“We are also moving to transport layer security or TLS – we’re currently on version 1.3 but starting to talk about 1.4 – to make authentication even more secure by sending a standard type of authentication message or content between different points. Such protocols must evolve to secure evolving and new operational environments for telecoms, such as cloud based services,” Sisi states.
AI, analytics and automation
How do the three ‘As’ fit into the evolving security framework? Sisi believes “we are past the hype curve with AI in telecoms. Practitioners understand how to use machine learning, especially for huge datasets that can provide a secure outcome, but you always need the
security practitioner to understand what those outcomes are because it’s very hard to train models to be accurate, while constantly watching and verifying the recommendations it to make sure no bias has crept in.”
He adds, “The key is to identify the proper datasets and the right data elements within the data sets to produce the desired results from analyses. The technology is getting better and better, and becoming more useful, but there’s still a lot of progress needed. Also, the AI must be complemented by solid security solutions, so that Security Operations (SecOps) for instance, can produce the expected results in the most effective way.”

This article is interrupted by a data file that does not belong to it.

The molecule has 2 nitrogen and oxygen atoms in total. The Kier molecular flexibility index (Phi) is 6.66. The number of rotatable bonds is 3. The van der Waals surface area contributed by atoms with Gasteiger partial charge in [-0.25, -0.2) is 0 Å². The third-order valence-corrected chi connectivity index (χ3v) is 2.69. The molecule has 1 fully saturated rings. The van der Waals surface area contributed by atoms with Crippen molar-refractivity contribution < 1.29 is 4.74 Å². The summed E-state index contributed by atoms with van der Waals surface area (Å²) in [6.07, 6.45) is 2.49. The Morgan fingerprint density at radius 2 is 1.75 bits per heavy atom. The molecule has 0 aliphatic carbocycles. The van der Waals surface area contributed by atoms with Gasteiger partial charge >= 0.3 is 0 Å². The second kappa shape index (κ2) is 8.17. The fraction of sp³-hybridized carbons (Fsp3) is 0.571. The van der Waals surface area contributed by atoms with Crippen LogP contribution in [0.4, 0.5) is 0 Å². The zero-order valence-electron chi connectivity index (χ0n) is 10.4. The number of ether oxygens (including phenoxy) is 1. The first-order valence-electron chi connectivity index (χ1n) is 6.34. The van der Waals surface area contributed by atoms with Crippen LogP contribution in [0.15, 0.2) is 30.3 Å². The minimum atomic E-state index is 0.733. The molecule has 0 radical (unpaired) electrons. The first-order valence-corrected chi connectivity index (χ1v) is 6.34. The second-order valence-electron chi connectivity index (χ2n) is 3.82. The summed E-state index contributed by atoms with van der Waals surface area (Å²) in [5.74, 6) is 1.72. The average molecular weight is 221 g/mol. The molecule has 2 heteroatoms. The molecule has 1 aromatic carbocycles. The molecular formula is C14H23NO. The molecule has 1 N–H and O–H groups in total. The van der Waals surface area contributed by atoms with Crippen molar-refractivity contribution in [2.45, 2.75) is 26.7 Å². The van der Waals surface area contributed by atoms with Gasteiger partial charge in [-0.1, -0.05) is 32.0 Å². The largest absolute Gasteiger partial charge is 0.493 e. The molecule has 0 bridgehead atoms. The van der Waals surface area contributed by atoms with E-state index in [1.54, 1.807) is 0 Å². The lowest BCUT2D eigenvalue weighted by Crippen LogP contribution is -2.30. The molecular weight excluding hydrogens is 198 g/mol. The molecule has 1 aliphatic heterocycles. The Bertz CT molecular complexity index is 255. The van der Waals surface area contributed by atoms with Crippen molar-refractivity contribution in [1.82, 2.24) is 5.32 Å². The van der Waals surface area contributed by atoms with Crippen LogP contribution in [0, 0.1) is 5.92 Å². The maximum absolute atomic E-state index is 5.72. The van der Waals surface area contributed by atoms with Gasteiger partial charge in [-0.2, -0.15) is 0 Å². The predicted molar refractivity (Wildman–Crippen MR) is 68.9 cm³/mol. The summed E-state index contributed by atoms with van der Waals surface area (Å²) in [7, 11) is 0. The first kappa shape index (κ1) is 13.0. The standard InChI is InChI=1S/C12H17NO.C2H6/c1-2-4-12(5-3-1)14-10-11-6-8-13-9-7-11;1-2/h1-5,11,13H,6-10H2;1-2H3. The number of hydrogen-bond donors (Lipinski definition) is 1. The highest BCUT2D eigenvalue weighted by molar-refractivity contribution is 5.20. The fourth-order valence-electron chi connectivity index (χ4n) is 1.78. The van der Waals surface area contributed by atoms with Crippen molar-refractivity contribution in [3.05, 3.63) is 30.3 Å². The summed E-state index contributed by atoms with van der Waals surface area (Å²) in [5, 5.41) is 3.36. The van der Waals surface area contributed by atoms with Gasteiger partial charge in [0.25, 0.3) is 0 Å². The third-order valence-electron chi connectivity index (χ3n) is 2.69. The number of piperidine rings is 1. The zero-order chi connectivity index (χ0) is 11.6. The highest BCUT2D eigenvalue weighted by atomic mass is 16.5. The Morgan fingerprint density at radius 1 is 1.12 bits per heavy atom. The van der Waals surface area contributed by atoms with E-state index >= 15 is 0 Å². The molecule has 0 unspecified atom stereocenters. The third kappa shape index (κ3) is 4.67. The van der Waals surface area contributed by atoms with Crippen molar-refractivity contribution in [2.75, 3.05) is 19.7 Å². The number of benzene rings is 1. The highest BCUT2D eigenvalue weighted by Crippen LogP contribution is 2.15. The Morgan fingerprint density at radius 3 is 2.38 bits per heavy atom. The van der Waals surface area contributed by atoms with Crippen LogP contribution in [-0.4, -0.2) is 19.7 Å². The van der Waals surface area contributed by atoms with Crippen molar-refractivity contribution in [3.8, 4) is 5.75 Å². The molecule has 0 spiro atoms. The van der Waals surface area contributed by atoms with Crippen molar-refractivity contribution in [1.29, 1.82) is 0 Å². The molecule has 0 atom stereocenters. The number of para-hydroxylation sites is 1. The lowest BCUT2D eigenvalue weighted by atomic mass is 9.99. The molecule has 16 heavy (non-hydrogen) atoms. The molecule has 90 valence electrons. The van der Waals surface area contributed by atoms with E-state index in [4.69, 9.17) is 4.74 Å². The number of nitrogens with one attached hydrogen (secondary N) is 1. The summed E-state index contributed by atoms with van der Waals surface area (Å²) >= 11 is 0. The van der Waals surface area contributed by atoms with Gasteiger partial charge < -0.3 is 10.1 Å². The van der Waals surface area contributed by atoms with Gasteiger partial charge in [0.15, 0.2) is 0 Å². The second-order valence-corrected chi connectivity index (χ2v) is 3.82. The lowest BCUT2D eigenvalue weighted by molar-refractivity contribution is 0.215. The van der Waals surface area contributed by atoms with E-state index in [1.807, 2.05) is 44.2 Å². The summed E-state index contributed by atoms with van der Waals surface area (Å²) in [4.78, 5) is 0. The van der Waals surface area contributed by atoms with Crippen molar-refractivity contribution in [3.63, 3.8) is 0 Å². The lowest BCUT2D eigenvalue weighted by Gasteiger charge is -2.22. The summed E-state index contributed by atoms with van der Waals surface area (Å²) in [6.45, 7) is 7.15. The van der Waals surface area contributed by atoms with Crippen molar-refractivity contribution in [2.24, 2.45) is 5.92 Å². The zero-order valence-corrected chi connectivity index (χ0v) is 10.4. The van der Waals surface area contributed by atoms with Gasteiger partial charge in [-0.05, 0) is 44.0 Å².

Next, Sisi says, “As well as maturing methods we’ve developed over the last five years, we expand the capabilities AI/ML models; for instance, to learn more about what the network looks like and find things that we would miss when using a normal surveillance system.
“Today, we are at the machine learning phase. The next step is machine reasoning. Currently, we use basic playbook capabilities, where you can automate activities after a certain type of incident, but you still need a human to write the policy or rule that triggers the action. That’s not reasoning, that’s automation. With machine reasoning, the system will constantly monitor the network, and make decisions about reconfiguring or responding in a certain way to a suspicious incident. That’s going to be really interesting.”
Micro segmentation is another approach to network resilience: a micro segment is created in the network around an area where an issue has been detected until that issue can be identified and remedied. Sisi comments, “That’s a basic type of response, but with more research, it could be expanded to the point that a whole town might suddenly be moved onto a different type of network because of a direct attack on that town’s infrastructure. Solutions like that will be feasible in the next three years or so.” How well operators coped with massive shifts in network traffic patterns and soaring demand during lockdowns shows promises.